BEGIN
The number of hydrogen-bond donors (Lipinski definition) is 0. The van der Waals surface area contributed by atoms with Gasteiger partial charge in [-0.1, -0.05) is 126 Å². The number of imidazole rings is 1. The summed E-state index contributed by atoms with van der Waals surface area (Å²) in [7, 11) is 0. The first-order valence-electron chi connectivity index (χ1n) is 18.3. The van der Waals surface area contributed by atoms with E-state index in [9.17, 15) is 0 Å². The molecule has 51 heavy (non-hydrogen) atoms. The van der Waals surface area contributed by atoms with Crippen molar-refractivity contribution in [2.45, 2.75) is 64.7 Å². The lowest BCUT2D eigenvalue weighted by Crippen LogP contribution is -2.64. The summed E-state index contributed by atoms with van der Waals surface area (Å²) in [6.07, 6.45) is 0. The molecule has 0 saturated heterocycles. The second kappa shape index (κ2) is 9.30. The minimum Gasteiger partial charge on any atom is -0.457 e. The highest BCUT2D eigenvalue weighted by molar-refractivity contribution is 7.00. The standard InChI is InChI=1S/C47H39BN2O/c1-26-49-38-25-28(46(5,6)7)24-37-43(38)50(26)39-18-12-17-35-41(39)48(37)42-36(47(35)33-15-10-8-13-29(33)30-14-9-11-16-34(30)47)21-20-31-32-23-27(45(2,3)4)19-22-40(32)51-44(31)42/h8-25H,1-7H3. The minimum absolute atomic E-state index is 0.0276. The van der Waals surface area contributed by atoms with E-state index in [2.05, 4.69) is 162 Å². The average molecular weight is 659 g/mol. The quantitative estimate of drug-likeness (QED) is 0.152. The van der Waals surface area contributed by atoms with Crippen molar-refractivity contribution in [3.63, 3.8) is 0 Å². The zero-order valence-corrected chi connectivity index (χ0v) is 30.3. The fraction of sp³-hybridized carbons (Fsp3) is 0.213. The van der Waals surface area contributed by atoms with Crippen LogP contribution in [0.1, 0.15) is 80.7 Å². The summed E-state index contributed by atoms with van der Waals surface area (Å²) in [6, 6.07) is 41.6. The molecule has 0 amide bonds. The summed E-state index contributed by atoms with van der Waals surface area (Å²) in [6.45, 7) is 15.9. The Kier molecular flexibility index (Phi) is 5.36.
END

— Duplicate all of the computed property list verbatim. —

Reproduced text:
The number of hydrogen-bond donors (Lipinski definition) is 0. The van der Waals surface area contributed by atoms with Gasteiger partial charge in [-0.1, -0.05) is 126 Å². The number of imidazole rings is 1. The summed E-state index contributed by atoms with van der Waals surface area (Å²) in [7, 11) is 0. The first-order valence-electron chi connectivity index (χ1n) is 18.3. The van der Waals surface area contributed by atoms with E-state index in [9.17, 15) is 0 Å². The molecule has 51 heavy (non-hydrogen) atoms. The van der Waals surface area contributed by atoms with Crippen molar-refractivity contribution in [2.45, 2.75) is 64.7 Å². The lowest BCUT2D eigenvalue weighted by Crippen LogP contribution is -2.64. The summed E-state index contributed by atoms with van der Waals surface area (Å²) in [6.07, 6.45) is 0. The molecule has 0 saturated heterocycles. The second kappa shape index (κ2) is 9.30. The minimum Gasteiger partial charge on any atom is -0.457 e. The highest BCUT2D eigenvalue weighted by molar-refractivity contribution is 7.00. The standard InChI is InChI=1S/C47H39BN2O/c1-26-49-38-25-28(46(5,6)7)24-37-43(38)50(26)39-18-12-17-35-41(39)48(37)42-36(47(35)33-15-10-8-13-29(33)30-14-9-11-16-34(30)47)21-20-31-32-23-27(45(2,3)4)19-22-40(32)51-44(31)42/h8-25H,1-7H3. The minimum absolute atomic E-state index is 0.0276. The van der Waals surface area contributed by atoms with E-state index in [2.05, 4.69) is 162 Å². The average molecular weight is 659 g/mol. The quantitative estimate of drug-likeness (QED) is 0.152. The van der Waals surface area contributed by atoms with Crippen molar-refractivity contribution in [3.63, 3.8) is 0 Å². The zero-order valence-corrected chi connectivity index (χ0v) is 30.3. The fraction of sp³-hybridized carbons (Fsp3) is 0.213. The van der Waals surface area contributed by atoms with Crippen LogP contribution in [0.1, 0.15) is 80.7 Å². The summed E-state index contributed by atoms with van der Waals surface area (Å²) in [6, 6.07) is 41.6. The molecule has 0 amide bonds. The summed E-state index contributed by atoms with van der Waals surface area (Å²) in [6.45, 7) is 15.9. The Kier molecular flexibility index (Phi) is 5.36.